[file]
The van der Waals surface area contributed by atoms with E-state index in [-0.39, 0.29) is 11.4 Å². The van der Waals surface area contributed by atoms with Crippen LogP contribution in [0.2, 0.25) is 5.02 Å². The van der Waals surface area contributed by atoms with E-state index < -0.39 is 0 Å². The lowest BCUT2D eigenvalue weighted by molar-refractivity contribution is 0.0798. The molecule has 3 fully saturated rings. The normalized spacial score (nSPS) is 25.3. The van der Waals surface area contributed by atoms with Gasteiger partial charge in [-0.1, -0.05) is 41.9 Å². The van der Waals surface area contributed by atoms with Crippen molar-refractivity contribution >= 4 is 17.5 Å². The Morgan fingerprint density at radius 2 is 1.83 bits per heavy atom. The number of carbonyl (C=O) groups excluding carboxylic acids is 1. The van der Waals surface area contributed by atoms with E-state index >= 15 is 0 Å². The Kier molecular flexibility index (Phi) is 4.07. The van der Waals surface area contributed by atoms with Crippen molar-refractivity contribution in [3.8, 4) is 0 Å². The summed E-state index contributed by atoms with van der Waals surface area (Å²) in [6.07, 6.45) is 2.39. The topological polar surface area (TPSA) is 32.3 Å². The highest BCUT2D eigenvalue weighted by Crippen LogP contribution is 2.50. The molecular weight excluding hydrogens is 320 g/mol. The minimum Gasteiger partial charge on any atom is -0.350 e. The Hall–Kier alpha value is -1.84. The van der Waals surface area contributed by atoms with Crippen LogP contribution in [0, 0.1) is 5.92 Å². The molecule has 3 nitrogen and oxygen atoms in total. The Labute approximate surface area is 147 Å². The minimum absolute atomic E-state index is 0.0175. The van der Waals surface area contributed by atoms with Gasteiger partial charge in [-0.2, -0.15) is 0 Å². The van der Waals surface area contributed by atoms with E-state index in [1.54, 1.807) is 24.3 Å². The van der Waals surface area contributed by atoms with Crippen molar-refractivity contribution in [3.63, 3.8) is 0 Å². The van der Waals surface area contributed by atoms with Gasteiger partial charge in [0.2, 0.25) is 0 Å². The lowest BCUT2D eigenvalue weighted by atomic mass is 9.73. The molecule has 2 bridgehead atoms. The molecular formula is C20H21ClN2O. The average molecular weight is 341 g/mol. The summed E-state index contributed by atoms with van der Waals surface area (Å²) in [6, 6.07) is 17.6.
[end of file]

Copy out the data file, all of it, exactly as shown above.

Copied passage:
The van der Waals surface area contributed by atoms with E-state index in [-0.39, 0.29) is 11.4 Å². The van der Waals surface area contributed by atoms with Crippen LogP contribution in [0.2, 0.25) is 5.02 Å². The van der Waals surface area contributed by atoms with E-state index < -0.39 is 0 Å². The lowest BCUT2D eigenvalue weighted by molar-refractivity contribution is 0.0798. The molecule has 3 fully saturated rings. The normalized spacial score (nSPS) is 25.3. The van der Waals surface area contributed by atoms with Gasteiger partial charge in [-0.1, -0.05) is 41.9 Å². The van der Waals surface area contributed by atoms with Crippen molar-refractivity contribution >= 4 is 17.5 Å². The Morgan fingerprint density at radius 2 is 1.83 bits per heavy atom. The number of carbonyl (C=O) groups excluding carboxylic acids is 1. The van der Waals surface area contributed by atoms with E-state index >= 15 is 0 Å². The Kier molecular flexibility index (Phi) is 4.07. The van der Waals surface area contributed by atoms with Crippen molar-refractivity contribution in [3.8, 4) is 0 Å². The summed E-state index contributed by atoms with van der Waals surface area (Å²) in [6.07, 6.45) is 2.39. The topological polar surface area (TPSA) is 32.3 Å². The highest BCUT2D eigenvalue weighted by Crippen LogP contribution is 2.50. The molecular weight excluding hydrogens is 320 g/mol. The minimum Gasteiger partial charge on any atom is -0.350 e. The Hall–Kier alpha value is -1.84. The van der Waals surface area contributed by atoms with Crippen LogP contribution in [0, 0.1) is 5.92 Å². The molecule has 3 nitrogen and oxygen atoms in total. The Labute approximate surface area is 147 Å². The minimum absolute atomic E-state index is 0.0175. The van der Waals surface area contributed by atoms with Gasteiger partial charge in [-0.2, -0.15) is 0 Å². The van der Waals surface area contributed by atoms with E-state index in [1.54, 1.807) is 24.3 Å². The van der Waals surface area contributed by atoms with Crippen molar-refractivity contribution in [3.63, 3.8) is 0 Å². The van der Waals surface area contributed by atoms with Gasteiger partial charge in [0.2, 0.25) is 0 Å². The lowest BCUT2D eigenvalue weighted by atomic mass is 9.73. The molecule has 2 bridgehead atoms. The molecular formula is C20H21ClN2O. The average molecular weight is 341 g/mol. The summed E-state index contributed by atoms with van der Waals surface area (Å²) in [6, 6.07) is 17.6.